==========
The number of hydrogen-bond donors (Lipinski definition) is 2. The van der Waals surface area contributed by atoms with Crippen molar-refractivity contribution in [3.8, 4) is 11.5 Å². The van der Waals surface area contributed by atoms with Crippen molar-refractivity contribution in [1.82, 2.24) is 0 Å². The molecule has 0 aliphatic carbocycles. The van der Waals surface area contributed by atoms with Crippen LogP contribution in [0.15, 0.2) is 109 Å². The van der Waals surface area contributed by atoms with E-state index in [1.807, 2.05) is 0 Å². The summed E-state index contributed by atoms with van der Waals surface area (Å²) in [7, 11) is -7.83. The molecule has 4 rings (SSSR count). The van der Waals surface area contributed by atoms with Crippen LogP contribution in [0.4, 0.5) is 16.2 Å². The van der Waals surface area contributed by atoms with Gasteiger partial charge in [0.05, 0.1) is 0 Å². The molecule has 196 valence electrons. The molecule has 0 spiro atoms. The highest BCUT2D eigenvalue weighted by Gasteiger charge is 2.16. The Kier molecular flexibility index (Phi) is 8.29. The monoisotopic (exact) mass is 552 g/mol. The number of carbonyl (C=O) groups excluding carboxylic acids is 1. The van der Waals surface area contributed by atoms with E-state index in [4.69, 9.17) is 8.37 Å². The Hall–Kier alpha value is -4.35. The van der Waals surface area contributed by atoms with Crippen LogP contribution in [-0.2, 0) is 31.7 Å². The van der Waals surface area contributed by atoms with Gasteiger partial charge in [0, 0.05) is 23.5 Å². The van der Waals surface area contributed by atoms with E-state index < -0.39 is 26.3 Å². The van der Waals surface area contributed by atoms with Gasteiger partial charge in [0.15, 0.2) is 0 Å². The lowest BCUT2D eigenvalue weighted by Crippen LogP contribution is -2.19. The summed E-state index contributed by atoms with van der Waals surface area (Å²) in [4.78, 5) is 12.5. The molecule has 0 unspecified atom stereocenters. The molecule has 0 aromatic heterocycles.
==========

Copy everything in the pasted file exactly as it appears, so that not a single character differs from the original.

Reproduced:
The number of hydrogen-bond donors (Lipinski definition) is 2. The van der Waals surface area contributed by atoms with Crippen molar-refractivity contribution in [3.8, 4) is 11.5 Å². The van der Waals surface area contributed by atoms with Crippen molar-refractivity contribution in [1.82, 2.24) is 0 Å². The molecule has 0 aliphatic carbocycles. The van der Waals surface area contributed by atoms with Crippen LogP contribution in [0.15, 0.2) is 109 Å². The van der Waals surface area contributed by atoms with E-state index in [1.807, 2.05) is 0 Å². The summed E-state index contributed by atoms with van der Waals surface area (Å²) in [7, 11) is -7.83. The molecule has 4 rings (SSSR count). The van der Waals surface area contributed by atoms with Crippen LogP contribution in [0.4, 0.5) is 16.2 Å². The van der Waals surface area contributed by atoms with Gasteiger partial charge in [0.05, 0.1) is 0 Å². The molecule has 196 valence electrons. The molecule has 0 spiro atoms. The highest BCUT2D eigenvalue weighted by Gasteiger charge is 2.16. The Kier molecular flexibility index (Phi) is 8.29. The monoisotopic (exact) mass is 552 g/mol. The number of carbonyl (C=O) groups excluding carboxylic acids is 1. The van der Waals surface area contributed by atoms with E-state index in [4.69, 9.17) is 8.37 Å². The Hall–Kier alpha value is -4.35. The van der Waals surface area contributed by atoms with Crippen LogP contribution in [-0.2, 0) is 31.7 Å². The van der Waals surface area contributed by atoms with Gasteiger partial charge in [0, 0.05) is 23.5 Å². The van der Waals surface area contributed by atoms with E-state index < -0.39 is 26.3 Å². The van der Waals surface area contributed by atoms with Gasteiger partial charge in [0.15, 0.2) is 0 Å². The lowest BCUT2D eigenvalue weighted by Crippen LogP contribution is -2.19. The summed E-state index contributed by atoms with van der Waals surface area (Å²) in [4.78, 5) is 12.5. The molecule has 0 unspecified atom stereocenters. The molecule has 0 aromatic heterocycles.